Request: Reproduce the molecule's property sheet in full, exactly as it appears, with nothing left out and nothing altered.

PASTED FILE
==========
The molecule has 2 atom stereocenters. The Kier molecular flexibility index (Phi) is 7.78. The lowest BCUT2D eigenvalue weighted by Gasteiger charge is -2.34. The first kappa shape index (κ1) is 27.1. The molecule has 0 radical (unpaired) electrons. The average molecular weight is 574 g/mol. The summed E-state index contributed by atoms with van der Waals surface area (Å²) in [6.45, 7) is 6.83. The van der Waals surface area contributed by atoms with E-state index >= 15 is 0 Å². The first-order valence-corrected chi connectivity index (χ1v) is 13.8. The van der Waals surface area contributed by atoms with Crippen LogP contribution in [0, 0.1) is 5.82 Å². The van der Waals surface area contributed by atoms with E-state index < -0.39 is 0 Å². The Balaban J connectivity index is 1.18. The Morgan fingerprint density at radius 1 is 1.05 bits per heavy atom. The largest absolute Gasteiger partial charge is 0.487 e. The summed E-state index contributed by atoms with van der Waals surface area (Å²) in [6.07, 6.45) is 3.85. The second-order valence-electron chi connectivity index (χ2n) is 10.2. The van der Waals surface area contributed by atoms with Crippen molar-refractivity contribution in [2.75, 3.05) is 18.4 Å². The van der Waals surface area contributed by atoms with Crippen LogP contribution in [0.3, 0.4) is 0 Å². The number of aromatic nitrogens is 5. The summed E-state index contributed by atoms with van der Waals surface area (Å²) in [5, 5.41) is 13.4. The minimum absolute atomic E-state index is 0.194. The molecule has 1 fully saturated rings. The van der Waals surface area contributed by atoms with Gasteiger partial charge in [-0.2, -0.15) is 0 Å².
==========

The molecule has 2 atom stereocenters. The Kier molecular flexibility index (Phi) is 7.78. The lowest BCUT2D eigenvalue weighted by Gasteiger charge is -2.34. The first kappa shape index (κ1) is 27.1. The molecule has 0 radical (unpaired) electrons. The average molecular weight is 574 g/mol. The summed E-state index contributed by atoms with van der Waals surface area (Å²) in [6.45, 7) is 6.83. The van der Waals surface area contributed by atoms with E-state index >= 15 is 0 Å². The first-order valence-corrected chi connectivity index (χ1v) is 13.8. The van der Waals surface area contributed by atoms with Crippen LogP contribution in [0, 0.1) is 5.82 Å². The van der Waals surface area contributed by atoms with E-state index < -0.39 is 0 Å². The Balaban J connectivity index is 1.18. The Morgan fingerprint density at radius 1 is 1.05 bits per heavy atom. The largest absolute Gasteiger partial charge is 0.487 e. The summed E-state index contributed by atoms with van der Waals surface area (Å²) in [6.07, 6.45) is 3.85. The second-order valence-electron chi connectivity index (χ2n) is 10.2. The van der Waals surface area contributed by atoms with Crippen molar-refractivity contribution in [2.75, 3.05) is 18.4 Å². The van der Waals surface area contributed by atoms with Crippen LogP contribution in [0.3, 0.4) is 0 Å². The number of aromatic nitrogens is 5. The summed E-state index contributed by atoms with van der Waals surface area (Å²) in [5, 5.41) is 13.4. The minimum absolute atomic E-state index is 0.194. The molecule has 1 fully saturated rings. The van der Waals surface area contributed by atoms with Gasteiger partial charge in [-0.2, -0.15) is 0 Å².